Now, on to our final game, Lightning Fill In The Blank. Each of our players now has 60 seconds in which to answer as many fill in the blank questions as he or she can, each correct answer now worth two points. Carl, can you give us the scores?
CARL KASELL ANNOUNCER: Mo Rocca and Faith Salie are tied for first. Each has three points. P.J. O'Rourke has two.
SAGAL: OK. P.J., you are pulling up the rear, so you're going to go first. The clock will start when I begin your first question. Fill in the blank.
We want to remind everyone to join us here most weeks at the Chase Bank Auditorium in downtown Chicago, Illinois, or you can join us at our upcoming show in Baton Rouge, Louisiana on September 26th. For tickets and more information, go to wbez.org, or you can find a link at our website, waitwait.npr.org.
Right now, panel, time for you to answer some questions about this week's news. Mo, welcome to Carl Kasell's Used Car Hut. Carl, you got any hot deals for us?
The Government Accountability Office says that the Social Security Administration made about $1.3 billion in payments over two years to about 36,000 people who were believed to be working, while claiming they were disabled.
The GAO arrived at this number by comparing names on the National Directory of New Hires and people on disability insurance.
While $1.3 billion sounds like a whole lot of money, keep in mind that this only represents less than 1 percent of all the disability benefits paid by the agency.
Originally published on Mon September 16, 2013 5:58 pm
More than 150 people are now believed to have been sickened by synthetic marijuana in Colorado, which legalized recreational use of real pot last November. Three people may have died.
State and federal investigators are scrambling to identify the exact source of the illnesses. The state health department has named about a dozen illicit products, often sold as "incense," that it believes are responsible for at least some of the illnesses. The stuff goes by names like "Spice," "Crazy Clown" and "Dead Man Walking."
Human DNA is the ultimate fingerprint. A single hair can contain enough information to determine someone's identity — a feature that's been invaluable for identifying the unnamed casualties of natural disasters and war. But forensic scientists who use DNA say the technology isn't always available where it's most needed, like in poor countries, or in war zones like Syria.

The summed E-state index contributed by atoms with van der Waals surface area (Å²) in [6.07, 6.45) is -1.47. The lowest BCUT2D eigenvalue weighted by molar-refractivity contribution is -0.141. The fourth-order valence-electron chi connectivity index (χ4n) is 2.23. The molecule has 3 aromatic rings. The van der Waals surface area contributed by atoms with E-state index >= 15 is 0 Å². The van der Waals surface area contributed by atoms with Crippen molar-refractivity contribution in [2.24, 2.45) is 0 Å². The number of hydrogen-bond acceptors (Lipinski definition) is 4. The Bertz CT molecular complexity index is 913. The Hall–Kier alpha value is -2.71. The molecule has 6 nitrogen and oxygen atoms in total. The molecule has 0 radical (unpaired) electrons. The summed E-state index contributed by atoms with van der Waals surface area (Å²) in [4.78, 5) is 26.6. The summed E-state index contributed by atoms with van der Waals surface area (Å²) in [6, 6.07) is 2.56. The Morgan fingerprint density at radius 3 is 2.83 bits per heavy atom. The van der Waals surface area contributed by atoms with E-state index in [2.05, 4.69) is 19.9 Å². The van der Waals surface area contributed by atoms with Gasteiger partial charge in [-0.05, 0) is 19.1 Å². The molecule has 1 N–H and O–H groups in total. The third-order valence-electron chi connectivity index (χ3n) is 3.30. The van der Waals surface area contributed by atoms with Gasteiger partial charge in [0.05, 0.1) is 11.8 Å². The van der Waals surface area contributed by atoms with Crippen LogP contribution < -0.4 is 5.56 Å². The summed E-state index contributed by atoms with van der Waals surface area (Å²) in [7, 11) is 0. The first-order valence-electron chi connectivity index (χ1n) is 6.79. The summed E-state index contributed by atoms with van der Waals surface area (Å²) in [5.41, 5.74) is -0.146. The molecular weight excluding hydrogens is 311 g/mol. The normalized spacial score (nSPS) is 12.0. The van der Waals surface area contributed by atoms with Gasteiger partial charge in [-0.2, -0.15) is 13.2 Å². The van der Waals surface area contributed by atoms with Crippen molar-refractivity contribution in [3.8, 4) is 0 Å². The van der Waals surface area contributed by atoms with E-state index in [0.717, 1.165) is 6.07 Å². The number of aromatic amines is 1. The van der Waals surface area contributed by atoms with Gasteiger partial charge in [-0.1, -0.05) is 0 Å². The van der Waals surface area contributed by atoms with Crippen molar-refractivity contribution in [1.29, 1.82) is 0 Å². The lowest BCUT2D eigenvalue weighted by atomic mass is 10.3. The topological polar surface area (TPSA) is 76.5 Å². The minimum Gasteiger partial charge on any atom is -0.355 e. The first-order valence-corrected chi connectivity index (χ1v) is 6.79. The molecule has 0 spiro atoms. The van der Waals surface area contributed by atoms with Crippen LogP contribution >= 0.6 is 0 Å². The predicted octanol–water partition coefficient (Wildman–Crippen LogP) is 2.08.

For several weeks now, two unmanned spy planes have been flying over the Atlantic on an unusual mission: gathering intelligence about tropical storms and hurricanes.
The two Global Hawk drones are a central part of NASA's five-year HS3 (Hurricane and Severe Storm Sentinel) Mission investigating why certain weather patterns become hurricanes, and why some hurricanes grow into monster storms.
It's another week of college football and yet another scandal, this time at Oklahoma State, the subject of a five part investigative story by Sports Illustrated involving athletes taking cash from coaches, sex, and drugs. Sportswriter Stefan Fatsis joins Audie Cornish to talk about that and the ultra-hyped big game between Alabama, the defending national champion and Texas A&M, home of the most polarizing player in college football, quarterback Johnny Manziel.
In 1992, a young man headed into the Alaskan wilderness seeking a new way of life and perhaps an escape from the modern world. Four months later, emaciated and helpless, he died. This short, fatal experiment with simple living was exhaustively explored by Jon Krakauer in his book, Into The Wild. But one core mystery remained: Was the journey a slow-motion suicide mission? Or was his death an accident? Jon Krakauer had a theory: unintentional poisoning. Now, he thinks he has proof. He tells Audie Cornish about the new evidence.
The four men convicted of rape and murder in an Indian court were sentenced to death in New Delhi Friday. Last December, the men lured a young woman onto a bus, and then raped and tortured her before throwing her off the vehicle. She died of her injuries two weeks later. The death sentences were greeted with approval by the victim's family, and there have been widespread calls for the men to hang ever since details of their crime became known.
Originally published on Fri September 13, 2013 6:12 pm
Darwin the 'Ikea monkey' will no longer be hitting the superstores with a Canadian woman who calls him her son after a judge in Ontario ruled that the primate is not a pet and should remain at an animal sanctuary.
As we wrote in December, Darwin, a Japanese macaque dressed in a heavy shearling coat, attracted considerable attention when he escaped from a locked crate in owner Yasmin Nakhuda's car in Toronto. He made his way through rows of parked cars and ended up inside a nearby Ikea store before staff there cornered him and called in animal control officials.
"No shark fin, bluefin tuna or black moss will be on the menu at official entertainment functions," the government said. "The items have aroused international and local concern because they are either captured or harvested in ecologically unfriendly or unsustainable ways, or cause other conservation concerns."